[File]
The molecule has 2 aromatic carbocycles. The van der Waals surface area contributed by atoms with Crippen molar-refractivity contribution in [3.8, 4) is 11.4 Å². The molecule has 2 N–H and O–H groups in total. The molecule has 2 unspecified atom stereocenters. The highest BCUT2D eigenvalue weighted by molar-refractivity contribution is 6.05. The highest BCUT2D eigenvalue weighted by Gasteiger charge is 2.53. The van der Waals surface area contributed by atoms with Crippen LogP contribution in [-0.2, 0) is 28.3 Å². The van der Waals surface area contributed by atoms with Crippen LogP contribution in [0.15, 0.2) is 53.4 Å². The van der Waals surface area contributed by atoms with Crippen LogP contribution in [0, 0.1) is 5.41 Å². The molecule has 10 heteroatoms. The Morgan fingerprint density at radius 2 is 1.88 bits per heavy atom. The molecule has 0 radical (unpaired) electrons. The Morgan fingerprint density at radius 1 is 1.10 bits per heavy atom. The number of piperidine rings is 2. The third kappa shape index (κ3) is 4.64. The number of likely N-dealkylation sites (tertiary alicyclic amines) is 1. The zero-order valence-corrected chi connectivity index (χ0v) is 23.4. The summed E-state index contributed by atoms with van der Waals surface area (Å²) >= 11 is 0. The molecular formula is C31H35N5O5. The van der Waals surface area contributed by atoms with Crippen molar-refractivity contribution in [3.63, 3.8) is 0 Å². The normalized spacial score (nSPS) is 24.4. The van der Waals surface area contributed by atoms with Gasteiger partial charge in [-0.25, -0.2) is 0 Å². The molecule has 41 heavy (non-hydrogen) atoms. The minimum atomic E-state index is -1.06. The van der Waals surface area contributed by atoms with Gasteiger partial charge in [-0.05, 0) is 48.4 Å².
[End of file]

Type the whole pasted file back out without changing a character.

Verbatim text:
The molecule has 2 aromatic carbocycles. The van der Waals surface area contributed by atoms with Crippen molar-refractivity contribution in [3.8, 4) is 11.4 Å². The molecule has 2 N–H and O–H groups in total. The molecule has 2 unspecified atom stereocenters. The highest BCUT2D eigenvalue weighted by molar-refractivity contribution is 6.05. The highest BCUT2D eigenvalue weighted by Gasteiger charge is 2.53. The van der Waals surface area contributed by atoms with Crippen LogP contribution in [-0.2, 0) is 28.3 Å². The van der Waals surface area contributed by atoms with Crippen LogP contribution in [0.15, 0.2) is 53.4 Å². The van der Waals surface area contributed by atoms with Crippen LogP contribution in [0, 0.1) is 5.41 Å². The molecule has 10 heteroatoms. The Morgan fingerprint density at radius 2 is 1.88 bits per heavy atom. The molecule has 0 radical (unpaired) electrons. The Morgan fingerprint density at radius 1 is 1.10 bits per heavy atom. The number of piperidine rings is 2. The third kappa shape index (κ3) is 4.64. The number of likely N-dealkylation sites (tertiary alicyclic amines) is 1. The zero-order valence-corrected chi connectivity index (χ0v) is 23.4. The summed E-state index contributed by atoms with van der Waals surface area (Å²) >= 11 is 0. The molecular formula is C31H35N5O5. The van der Waals surface area contributed by atoms with Crippen molar-refractivity contribution in [3.63, 3.8) is 0 Å². The normalized spacial score (nSPS) is 24.4. The van der Waals surface area contributed by atoms with Gasteiger partial charge in [-0.25, -0.2) is 0 Å². The molecule has 41 heavy (non-hydrogen) atoms. The minimum atomic E-state index is -1.06. The van der Waals surface area contributed by atoms with Gasteiger partial charge in [-0.05, 0) is 48.4 Å².